Silibinin protects murine fibroblast L929 cells from UVB-induced apoptosis through the simultaneous inhibition of ATM-p53 pathway and autophagy

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Ultraviolet B (UVB) is a major cause of skin inflammation, leading to skin damage. Our previous in vivo study revealed that a natural flavonoid silibinin had marked anti-inflammatory effect on UVB-exposed murine skin. UVB exposure caused reduced autophagy in epidermis while it promoted autophagy in dermis. Nevertheless, silibinin inhibited the inflammatory flux in the skin epidermis as well as dermis through the modulation of autophagy. In order to elucidate the underlying protective mechanisms of silibinin for UVB damage on skin, separate studies on epidermis and dermis are helpful. Derived from the normal tissue of the mouse, L929 cells are capable of representing some characteristics of dermal cells. UVB irradiation caused L929 cell apoptosis in a time- and dose-dependent manner. Ataxia-telangiectasia-mutated (ATM) protein and p53 were activated to cause cell apoptosis, accompanying upregulation of the autophagic flux. The pharmacological inhibition of ATM, p53 and autophagy or the transfection with autophagy-associated protein-targeted small interfering RNAs showed that the UVB-activated ATM-p53 axis and autophagy formed a positive feedback loop, which synergistically promoted cell apoptosis. Silibinin treatment simultaneously repressed the activation of ATM-p53 and autophagy and thereby protected UVB-irradiated L929 cells from apoptotic death.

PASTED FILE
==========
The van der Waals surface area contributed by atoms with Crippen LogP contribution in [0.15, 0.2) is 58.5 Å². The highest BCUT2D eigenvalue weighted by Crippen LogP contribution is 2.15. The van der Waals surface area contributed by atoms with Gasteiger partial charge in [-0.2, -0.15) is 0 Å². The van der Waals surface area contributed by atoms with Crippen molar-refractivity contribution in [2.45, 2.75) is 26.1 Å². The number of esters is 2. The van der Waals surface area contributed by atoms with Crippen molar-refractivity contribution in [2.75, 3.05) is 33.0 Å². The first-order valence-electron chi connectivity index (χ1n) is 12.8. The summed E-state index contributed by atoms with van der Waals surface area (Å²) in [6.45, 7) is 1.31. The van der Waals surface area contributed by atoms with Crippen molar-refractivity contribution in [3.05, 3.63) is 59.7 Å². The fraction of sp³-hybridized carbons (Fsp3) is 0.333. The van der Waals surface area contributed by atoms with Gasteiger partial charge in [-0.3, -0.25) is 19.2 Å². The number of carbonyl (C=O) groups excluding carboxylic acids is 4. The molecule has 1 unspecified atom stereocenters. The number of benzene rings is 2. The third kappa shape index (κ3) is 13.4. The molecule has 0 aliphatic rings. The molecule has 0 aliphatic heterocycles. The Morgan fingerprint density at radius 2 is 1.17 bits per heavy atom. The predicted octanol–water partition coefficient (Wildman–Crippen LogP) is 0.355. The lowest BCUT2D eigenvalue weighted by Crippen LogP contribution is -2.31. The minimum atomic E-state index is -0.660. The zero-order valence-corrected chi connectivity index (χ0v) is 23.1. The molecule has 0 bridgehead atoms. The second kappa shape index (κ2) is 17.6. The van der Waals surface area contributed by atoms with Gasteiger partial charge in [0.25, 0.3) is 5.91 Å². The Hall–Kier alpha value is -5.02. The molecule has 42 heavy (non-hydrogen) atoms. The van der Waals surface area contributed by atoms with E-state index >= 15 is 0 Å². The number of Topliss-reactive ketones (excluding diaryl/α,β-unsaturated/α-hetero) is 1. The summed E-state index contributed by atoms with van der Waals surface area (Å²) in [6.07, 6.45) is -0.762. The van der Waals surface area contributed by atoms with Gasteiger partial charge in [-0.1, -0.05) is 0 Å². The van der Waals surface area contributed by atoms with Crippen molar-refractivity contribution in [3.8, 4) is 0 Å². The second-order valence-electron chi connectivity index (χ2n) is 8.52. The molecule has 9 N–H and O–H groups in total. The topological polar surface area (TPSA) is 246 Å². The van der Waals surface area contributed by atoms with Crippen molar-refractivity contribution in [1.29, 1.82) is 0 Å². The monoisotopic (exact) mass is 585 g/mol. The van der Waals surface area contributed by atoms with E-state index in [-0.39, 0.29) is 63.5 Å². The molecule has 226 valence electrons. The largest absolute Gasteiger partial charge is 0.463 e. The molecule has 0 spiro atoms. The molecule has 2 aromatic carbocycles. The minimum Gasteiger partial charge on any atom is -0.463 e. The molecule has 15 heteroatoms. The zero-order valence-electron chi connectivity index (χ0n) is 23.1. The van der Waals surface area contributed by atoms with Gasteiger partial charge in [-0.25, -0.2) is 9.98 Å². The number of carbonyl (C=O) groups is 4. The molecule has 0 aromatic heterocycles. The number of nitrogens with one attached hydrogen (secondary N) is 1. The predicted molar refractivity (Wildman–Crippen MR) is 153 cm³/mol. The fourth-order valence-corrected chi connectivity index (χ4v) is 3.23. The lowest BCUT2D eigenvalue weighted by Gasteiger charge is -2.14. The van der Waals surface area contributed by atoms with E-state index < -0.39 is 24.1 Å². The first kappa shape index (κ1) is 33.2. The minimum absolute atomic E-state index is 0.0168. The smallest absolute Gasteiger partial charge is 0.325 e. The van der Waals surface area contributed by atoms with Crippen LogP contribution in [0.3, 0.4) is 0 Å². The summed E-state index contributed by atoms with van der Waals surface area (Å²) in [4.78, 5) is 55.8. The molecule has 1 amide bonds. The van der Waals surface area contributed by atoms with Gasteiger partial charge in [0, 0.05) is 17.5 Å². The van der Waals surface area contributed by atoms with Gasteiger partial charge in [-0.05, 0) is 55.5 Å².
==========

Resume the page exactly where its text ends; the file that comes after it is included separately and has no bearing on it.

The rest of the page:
UVB is a major cause of skin damages. In this study, UVB irradiation caused apoptosis in murine fibroblast L929 cells. ATM protein and p53 were activated by UVB, accompanying up-regulation of the autophagy, which synergistically promoted the cell apoptosis. Silibinin simultaneously repressed the activation of ATM-p53 and autophagy, thereby protecting UVB-irradiated L929 cells from apoptosis.

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